(5) Penalty deductions imposed under § 404.453 not considered. A failure to make a timely report of earnings as required by § 404.452 for which a penalty deduction is imposed under § 404.453 is not counted as a failure to report in determining the first or subsequent failure to report noncovered remunerative activity outside the United States or not having care of a child.
(d) Limitation on amount of penalty deduction. Notwithstanding the provisions described in paragraph (b) of this section, the amount of the penalty deduction imposed for failure to make a timely report of noncovered remunerative activity outside the United States or for failure to report not having care of a child may not exceed the number of months in that failure period for which the individual received and accepted a benefit and for which a deduction is imposed by reason of his noncovered remunerative activity outside the United States or failure to have care of a child. (See § 404.458 for other limitations on the amount of the penalty deduction.)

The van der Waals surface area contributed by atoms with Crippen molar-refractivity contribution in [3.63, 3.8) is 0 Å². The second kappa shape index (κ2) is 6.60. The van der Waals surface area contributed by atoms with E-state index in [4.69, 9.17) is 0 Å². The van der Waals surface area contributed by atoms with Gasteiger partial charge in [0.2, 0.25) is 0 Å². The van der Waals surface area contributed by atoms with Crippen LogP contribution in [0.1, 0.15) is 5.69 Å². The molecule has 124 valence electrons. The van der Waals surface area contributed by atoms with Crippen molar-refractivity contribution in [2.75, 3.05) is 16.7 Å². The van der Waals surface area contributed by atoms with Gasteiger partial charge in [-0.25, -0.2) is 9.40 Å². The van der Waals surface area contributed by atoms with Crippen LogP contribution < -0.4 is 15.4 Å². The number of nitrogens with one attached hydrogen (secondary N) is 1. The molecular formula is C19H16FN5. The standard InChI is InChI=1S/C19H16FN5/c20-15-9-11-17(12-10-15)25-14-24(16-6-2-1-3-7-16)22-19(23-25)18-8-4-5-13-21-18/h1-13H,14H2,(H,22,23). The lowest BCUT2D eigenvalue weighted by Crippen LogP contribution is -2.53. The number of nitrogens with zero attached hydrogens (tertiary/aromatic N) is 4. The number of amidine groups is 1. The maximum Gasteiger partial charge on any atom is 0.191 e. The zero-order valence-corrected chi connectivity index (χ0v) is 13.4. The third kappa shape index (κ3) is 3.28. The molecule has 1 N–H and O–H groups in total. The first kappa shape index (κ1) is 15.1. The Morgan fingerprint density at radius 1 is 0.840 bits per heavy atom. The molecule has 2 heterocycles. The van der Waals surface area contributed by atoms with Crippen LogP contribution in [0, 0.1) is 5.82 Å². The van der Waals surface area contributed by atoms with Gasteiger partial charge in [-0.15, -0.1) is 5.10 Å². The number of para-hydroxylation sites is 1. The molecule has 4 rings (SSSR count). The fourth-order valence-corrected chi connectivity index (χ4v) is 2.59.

[38 FR 3596, Feb. 8, 1973, as amended at 38 FR 9430, Apr. 16, 1973]

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  • 2014-08-28; vol. 79 # 167 - Thursday, August 28, 2014
    1. 79 FR 51241 - Extension of the Expiration Date for State Disability Examiner Authority To Make Fully Favorable Quick Disability Determinations and Compassionate Allowances
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U.S. Code: Title 42 - THE PUBLIC HEALTH AND WELFARE

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Title 20 published on 2014-04-01

The following are ALL rules, proposed rules, and notices (chronologically) published in the Federal Register relating to 20 CFR 404 after this date.

  • 2014-08-28; vol. 79 # 167 - Thursday, August 28, 2014
    1. 79 FR 51241 - Extension of the Expiration Date for State Disability Examiner Authority To Make Fully Favorable Quick Disability Determinations and Compassionate Allowances
      GPO FDSys XML | Text
      SOCIAL SECURITY ADMINISTRATION
      Final rule.
      This final rule is effective August 28, 2014.
      20 CFR Parts 404 and 416